By Pascal Lécroart, senior lecturer at the Université de Franche-Comté, Head of the Arts and Literature Centre in the ELLIADD Laboratory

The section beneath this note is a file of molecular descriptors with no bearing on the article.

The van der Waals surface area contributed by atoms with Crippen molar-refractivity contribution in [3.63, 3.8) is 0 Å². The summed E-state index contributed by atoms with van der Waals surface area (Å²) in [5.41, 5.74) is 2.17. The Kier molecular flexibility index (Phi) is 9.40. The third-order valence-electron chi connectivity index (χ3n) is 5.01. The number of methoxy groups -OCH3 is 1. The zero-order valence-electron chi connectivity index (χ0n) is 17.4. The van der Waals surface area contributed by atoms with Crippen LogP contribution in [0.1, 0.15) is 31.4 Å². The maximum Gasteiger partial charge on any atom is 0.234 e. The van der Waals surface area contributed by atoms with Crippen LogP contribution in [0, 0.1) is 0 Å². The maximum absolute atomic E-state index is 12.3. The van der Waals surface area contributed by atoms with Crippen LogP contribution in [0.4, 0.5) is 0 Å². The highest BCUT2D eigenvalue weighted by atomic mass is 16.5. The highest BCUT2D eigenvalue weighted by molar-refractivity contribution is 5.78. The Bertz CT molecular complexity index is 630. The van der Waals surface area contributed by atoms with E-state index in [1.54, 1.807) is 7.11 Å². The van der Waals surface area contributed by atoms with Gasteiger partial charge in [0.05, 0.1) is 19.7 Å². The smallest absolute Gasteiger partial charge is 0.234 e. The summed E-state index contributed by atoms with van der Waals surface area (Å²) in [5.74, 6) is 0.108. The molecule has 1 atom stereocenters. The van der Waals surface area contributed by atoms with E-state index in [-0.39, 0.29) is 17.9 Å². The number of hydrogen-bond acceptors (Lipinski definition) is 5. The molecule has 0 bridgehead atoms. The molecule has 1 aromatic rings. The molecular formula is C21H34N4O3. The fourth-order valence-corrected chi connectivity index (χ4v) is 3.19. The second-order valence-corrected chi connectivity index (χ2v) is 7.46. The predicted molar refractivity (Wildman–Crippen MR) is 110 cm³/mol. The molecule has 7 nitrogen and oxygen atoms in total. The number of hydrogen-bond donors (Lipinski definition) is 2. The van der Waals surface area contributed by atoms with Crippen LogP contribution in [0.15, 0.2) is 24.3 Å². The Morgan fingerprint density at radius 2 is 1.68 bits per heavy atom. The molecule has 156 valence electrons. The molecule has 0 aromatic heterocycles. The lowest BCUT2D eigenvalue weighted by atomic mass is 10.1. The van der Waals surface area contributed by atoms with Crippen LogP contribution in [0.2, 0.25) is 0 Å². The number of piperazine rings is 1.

The attraction Paul Claudel (1868-1955) felt for the Far East originally arose from a well-known fin-de-siècle culture, shared by many of the artists of his generation. In becoming a career diplomat, the writer would however have the means to undertake a more extensive study. Vice-consul initially and then consul in China from 1895 to 1909, he had the opportunity to visit Japan for the first time in June 1898, and this was a powerful poetic revelation for him. He therefore welcomed his first appointment as ambassador to Japan thirteen years later, a move that opened up new artistic and aesthetic horizons to him, an intrinsic part of his diplomatic mission. The lecture aims to analyse this particularly fruitful yet tangled relationship by looking at the intercultural dialogue that ensued.